Located approximately 15 miles southwest of Damascus near the highway connecting the Syrian capital to Quneitra, Khan Eshieh is the Palestinian refugee camp in Syria closest to Palestine.
Older residents of the camp, according to those who have fled and now reside in Lebanon, have never relinquished the dream of return, and continue to maintain they are a heartbeat away from home.
They still hope that once Palestine is liberated, refugees from Khan Eshieh would be the first to make their way home. They take pride in the camp lore that the late Palestinian leader Yasser Arafat, a hugely popular figure in the camp, reportedly named Khan Eshieh the “camp of return.”
Khan Eshieh camp, named after the Syrian town next to it, was established by UNRWA, the United Nations agency for Palestine refugees, in 1949. The camp was set up to serve those who had fled of were forced to flee northern Palestine the year prior, when their country was overrun by Zionist militias and some 750,000 Palestinians were displaced. The dispossession of Palestine during that period is known as the Nakba or catastrophe.
The vast majority of the camp’s residents hail from Bedouin tribes that lived in the Galilee region, a background that has left an unmistakable trace on the camp’s social fabric.
Not only was the camp divided across tribal lines, with streets named after the tribes that resided in them, but many of the camp residents, even those born in Syria, still retain the Bedouin accent.
The tents that were initially set up in the camp were later replaced by houses made of clay before unregulated construction began to dominate in the last three decades. Natural growth in the camp meant it had to expand beyond the small area designated for it by UNRWA.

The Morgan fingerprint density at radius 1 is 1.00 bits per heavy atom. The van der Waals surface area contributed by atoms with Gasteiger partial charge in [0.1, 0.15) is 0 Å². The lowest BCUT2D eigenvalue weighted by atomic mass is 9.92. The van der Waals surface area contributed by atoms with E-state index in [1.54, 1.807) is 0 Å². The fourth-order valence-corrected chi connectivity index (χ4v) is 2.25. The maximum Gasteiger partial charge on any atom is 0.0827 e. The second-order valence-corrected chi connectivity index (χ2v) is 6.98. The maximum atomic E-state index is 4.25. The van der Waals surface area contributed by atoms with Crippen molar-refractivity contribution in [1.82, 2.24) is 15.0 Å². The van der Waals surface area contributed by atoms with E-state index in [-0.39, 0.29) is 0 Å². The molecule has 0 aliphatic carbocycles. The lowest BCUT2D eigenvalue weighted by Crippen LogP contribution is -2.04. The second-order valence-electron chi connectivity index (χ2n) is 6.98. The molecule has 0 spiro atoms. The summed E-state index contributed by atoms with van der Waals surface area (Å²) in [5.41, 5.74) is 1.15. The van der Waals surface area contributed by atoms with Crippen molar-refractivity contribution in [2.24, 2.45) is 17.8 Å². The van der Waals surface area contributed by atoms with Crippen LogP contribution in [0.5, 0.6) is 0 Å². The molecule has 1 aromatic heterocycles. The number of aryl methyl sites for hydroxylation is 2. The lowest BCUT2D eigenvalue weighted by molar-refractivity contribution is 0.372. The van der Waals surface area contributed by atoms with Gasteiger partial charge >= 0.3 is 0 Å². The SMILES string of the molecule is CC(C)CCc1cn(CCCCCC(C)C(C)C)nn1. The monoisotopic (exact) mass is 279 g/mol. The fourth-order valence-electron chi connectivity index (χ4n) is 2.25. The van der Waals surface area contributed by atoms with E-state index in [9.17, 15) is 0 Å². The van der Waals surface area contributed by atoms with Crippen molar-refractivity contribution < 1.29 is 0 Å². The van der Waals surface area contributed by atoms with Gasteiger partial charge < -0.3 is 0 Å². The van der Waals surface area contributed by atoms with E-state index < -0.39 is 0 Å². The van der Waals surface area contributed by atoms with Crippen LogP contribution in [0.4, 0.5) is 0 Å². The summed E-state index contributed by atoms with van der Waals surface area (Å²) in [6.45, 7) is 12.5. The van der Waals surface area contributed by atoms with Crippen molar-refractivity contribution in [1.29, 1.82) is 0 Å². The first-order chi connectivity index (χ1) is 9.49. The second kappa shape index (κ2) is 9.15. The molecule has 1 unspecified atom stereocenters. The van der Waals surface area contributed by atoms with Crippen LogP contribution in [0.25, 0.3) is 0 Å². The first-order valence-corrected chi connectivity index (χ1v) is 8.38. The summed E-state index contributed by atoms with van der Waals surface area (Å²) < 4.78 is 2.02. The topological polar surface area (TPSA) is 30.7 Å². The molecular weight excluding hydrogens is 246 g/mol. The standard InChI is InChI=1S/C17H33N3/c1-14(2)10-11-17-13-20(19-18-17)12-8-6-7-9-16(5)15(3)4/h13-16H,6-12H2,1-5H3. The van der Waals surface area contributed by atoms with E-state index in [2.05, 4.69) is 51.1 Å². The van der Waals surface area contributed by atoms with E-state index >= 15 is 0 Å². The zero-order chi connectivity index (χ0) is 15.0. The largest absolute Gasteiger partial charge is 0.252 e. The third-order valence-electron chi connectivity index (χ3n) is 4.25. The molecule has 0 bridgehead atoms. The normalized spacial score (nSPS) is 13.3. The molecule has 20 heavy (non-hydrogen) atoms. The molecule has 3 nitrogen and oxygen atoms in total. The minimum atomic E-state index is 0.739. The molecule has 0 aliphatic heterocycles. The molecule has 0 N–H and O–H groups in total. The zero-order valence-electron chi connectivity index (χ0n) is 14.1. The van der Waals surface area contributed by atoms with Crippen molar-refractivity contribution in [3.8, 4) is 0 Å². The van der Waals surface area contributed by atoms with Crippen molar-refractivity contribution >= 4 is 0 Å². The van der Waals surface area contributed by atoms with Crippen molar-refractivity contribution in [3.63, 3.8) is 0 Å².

The Palestinian residents of the camp needed little time to form strong ties with neighboring Syrian villages and towns in the western Ghouta area, say residents who have fled the fighting and now reside in Lebanon. For many years, the camp was the only place in that rural area with a functioning education system.
“The UNRWA-run schools in the camp drew kids from neighboring Syrian towns who came to Khan Eshieh to study,” Palestinian poet Raed Wahsh, who was born and raised in Khan Eshieh, told The Electronic Intifada.
“And later when public schools were established in those villages, it was mainly teachers from Khan Eshieh who taught there,” he added. “Khan Eshieh provided its Syrian neighbors with education twice: first through its schools, and later through its teachers.”